Vertices Required For Cycles

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Minimal graphs with exactly C cycles ...

Back in late August (the 26th to be precise) Chris Purcell ( posted[0] the following:

Here's a sequence that doesn't appear to be in the OEIS (unless I erred). Let $a_n$ be the size of the smallest graph with exactly n cycles. The first few terms are:

  • 3, 5, 4, 6, ...

The first few values are easy enough to compute by hand, but it gets quite tricky quite quickly. How can one construct a (simple undirected) graph with exactly 5 cycles?

Exploring the problem

We start by taking a few small graphs and counting the cycles. For a triangle we have exactly one cycle. For a square we also have exactly one cycle, but we have a smaller example for that, so we are not interested in the square.

A square with one diagonal has two cycles of length three, and one cycle of length four, giving 3 cycles in total.
Cycles in $K_4$
A square with both diagonals is the complete graph on four vertices. You might think that it has four cycles of length three (and you'd be right) and one cycle of length four, being the circuit when you draw it as a square, but that is not the entire story. We also have the "bow tie" and the "hour-glass" cycles, so $K_4$ has a total of seven cycles.

Constructing an example

To construct a graph with exactly $k$ cycles we can take $k$ triangles with a shared vertex. That gives the desired $k$ cycles with $2k+1$ vertices, but perhaps we can do better.

To get 5 cycles, for example, we could start with a square with one diagonal, which has three cycles. Then we add two extra triangles, again sharing a vertex. That gives us the desired 5 cycles using only 8 vertices instead of 9. So we now know that $V(5) <= 8$.

Can we do better? In fact, no, but proving so seems to be a trifle awkward. So we have a few questions:

  • How can we construct graphs with exactly C cycles?
  • How can we know that it is a minimal example?
  • How quickly does the function grow?

We have a few things. If we know that we can construct exactly C cycles using V vertices, then we can construct exactly C+1 cycles using V+2 cycles.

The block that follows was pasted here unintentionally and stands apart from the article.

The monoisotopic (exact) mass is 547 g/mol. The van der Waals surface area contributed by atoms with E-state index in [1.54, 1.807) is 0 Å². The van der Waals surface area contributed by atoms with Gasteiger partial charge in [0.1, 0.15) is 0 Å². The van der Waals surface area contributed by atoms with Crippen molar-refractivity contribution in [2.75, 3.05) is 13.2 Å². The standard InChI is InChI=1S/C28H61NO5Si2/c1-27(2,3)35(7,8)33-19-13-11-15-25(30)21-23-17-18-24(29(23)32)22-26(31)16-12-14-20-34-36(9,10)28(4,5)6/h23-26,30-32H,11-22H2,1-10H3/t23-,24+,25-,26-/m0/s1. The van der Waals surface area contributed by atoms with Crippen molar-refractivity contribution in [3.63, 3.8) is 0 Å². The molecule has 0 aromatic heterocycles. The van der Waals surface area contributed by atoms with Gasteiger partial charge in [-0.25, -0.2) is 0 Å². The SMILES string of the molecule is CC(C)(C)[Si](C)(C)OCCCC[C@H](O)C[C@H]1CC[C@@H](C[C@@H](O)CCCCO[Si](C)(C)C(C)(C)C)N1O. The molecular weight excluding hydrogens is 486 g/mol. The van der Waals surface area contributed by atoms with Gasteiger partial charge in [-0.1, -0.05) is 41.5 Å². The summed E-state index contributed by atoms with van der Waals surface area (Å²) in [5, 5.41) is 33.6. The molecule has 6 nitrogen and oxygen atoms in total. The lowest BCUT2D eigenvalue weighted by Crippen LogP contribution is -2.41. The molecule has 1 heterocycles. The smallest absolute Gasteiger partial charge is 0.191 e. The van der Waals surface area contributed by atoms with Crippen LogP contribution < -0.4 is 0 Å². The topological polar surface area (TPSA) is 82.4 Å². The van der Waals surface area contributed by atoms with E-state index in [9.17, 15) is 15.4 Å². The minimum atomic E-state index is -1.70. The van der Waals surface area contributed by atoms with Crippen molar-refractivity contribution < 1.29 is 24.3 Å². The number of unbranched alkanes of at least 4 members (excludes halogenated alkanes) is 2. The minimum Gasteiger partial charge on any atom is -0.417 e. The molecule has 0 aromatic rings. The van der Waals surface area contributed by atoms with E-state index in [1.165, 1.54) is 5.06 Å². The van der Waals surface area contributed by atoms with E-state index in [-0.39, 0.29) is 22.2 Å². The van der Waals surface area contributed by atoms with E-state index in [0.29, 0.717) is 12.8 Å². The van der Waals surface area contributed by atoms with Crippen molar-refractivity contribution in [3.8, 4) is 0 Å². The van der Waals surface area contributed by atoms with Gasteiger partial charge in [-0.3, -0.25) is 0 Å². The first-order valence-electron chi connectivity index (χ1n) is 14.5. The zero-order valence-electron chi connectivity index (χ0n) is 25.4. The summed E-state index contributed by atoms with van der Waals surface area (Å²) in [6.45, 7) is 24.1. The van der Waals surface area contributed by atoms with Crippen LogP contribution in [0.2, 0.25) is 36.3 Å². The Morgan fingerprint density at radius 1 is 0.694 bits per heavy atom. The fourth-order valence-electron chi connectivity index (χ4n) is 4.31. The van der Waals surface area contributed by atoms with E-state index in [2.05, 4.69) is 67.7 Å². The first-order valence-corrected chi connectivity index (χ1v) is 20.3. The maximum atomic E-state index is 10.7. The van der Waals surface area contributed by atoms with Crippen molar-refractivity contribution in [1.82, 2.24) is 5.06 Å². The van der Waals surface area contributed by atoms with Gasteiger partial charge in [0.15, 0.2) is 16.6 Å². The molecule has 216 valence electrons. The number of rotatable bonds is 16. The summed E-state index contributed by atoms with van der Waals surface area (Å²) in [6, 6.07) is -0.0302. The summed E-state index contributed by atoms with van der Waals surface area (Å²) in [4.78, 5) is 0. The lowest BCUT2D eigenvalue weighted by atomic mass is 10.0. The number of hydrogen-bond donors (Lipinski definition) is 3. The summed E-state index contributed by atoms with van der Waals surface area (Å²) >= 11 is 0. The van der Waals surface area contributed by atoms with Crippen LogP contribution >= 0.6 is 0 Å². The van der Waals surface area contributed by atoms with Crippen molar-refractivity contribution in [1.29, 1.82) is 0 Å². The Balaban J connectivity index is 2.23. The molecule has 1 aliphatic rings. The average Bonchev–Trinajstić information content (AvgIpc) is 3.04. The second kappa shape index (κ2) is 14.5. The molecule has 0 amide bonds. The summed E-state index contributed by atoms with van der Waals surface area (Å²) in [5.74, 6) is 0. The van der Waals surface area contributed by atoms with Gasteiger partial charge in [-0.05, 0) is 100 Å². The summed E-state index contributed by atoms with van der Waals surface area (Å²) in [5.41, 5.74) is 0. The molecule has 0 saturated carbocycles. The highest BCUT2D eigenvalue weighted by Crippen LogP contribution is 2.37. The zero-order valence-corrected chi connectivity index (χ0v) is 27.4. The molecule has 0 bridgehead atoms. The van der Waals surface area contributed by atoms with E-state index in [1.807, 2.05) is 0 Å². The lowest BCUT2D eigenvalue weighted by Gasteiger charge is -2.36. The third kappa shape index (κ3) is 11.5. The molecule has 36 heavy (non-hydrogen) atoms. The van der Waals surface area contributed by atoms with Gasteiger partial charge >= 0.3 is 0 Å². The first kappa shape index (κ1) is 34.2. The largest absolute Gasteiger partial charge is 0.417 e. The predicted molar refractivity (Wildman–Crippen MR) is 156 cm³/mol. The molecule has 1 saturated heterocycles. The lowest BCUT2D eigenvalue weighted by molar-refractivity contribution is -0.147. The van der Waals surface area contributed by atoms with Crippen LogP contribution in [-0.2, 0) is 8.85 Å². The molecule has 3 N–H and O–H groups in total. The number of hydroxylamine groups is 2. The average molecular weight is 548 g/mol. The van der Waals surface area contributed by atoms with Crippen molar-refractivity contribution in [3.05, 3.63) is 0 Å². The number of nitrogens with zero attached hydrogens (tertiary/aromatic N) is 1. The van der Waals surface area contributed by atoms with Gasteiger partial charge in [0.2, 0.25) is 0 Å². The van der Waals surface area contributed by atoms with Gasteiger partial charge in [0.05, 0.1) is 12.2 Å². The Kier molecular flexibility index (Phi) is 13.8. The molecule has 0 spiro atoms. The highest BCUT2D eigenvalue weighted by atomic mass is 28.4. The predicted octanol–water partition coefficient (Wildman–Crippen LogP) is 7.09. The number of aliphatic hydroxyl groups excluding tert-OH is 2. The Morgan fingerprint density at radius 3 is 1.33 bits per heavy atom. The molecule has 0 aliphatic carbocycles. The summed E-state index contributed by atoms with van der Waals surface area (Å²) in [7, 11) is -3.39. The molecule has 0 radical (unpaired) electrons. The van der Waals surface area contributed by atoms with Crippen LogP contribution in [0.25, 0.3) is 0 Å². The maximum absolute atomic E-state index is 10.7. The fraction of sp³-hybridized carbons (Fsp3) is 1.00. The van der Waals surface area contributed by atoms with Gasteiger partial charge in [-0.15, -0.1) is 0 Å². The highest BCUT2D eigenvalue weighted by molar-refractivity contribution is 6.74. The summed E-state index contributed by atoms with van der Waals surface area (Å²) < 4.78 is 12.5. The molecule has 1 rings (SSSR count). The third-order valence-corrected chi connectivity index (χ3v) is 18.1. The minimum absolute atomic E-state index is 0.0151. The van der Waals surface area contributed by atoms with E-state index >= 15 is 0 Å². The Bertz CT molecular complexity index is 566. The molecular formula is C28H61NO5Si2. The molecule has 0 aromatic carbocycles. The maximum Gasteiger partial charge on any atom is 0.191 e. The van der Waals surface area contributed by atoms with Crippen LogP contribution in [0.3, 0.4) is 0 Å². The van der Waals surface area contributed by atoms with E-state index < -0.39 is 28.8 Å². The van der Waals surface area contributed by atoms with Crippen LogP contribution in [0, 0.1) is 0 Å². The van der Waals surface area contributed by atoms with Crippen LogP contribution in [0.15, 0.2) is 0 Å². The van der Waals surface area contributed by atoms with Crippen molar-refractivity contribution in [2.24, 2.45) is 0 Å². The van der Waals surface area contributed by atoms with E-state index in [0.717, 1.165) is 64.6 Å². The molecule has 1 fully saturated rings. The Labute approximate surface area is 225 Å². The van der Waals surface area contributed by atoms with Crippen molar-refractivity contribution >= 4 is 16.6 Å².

But in general we can accomplish many cycles with many fewer vertices. User 0xDE ( made the following observation[1]:

Replacing each edge of an $n$-gon by a triangle gives number of cycles $2^n+n$ (two choices at each edge if you go all the way around, plus the triangles), with $O(n)$ vertices and edges.

Now for any build a graph whose biconnected components look like this, choosing greedily at each step the biggest polygon you can use. Result: exactly $n$ cycles using $O(\log n)$ vertices and edges.

Probably with care you can reduce vertices to $O(\log n/\log\log n).$

So we can get many, many cycles with not many vertices, but we won't necessarily get all possible number of cycles. With four vertices we can get 0, 1, 3, or 7 cycles, but not 2, 5, or 6. Even so, the required number of vertices certainly won't grow quickly. The complete graph on $k$ vertices has more than $(k-1)!$ cycles, and that's a lot.

What I did ...

I used geng from the nauty suite[3] to generate the graphs, and then wrote a program to count the cycles in each.
To investigate, I wrote a program to compute the number of cycles in all graph up to 10 vertices. The first value that is unknown (to me) is 18902. I know that there is a graph of 10 vertices with exactly 18901 cycles, and another with exactly 18903 cycles. So the minimum number of vertices required for a graph to have exactly 18902 cycles is either 11 or 12, but I don't know which.

The next step with my existing program would be to compute the number of cycles for all 1 billion connected non-isomorphic graphs on 11 vertices, but I estimate that would take around a week of runtime, so it's time to stop and wonder what the next interesting question might be.

I'm happy to provide my code to anyone sufficiently interested, or to describe the process and algorithms in some detail in case people would like to implement them independently, but to be honest, they're none of interesting, clever, or innovative.

The OEIS ...

The sequence is now in the OEIS:

I have the first 18900 values in case anyone wants them.


I've had some feedback on this post, which has been absolutely brilliant, but I'm keen to get more. Did you find this easy to read? Was there something that confused you? Do you want to know more about some part of it?

The comment box can be completely anonymous, or you can put your email in the appropriate place if you'd like a reply. Alternatively, ping me on Mathstodon or Twitter. I know I don't always hit the mark for level of detail, so please, do let me know.


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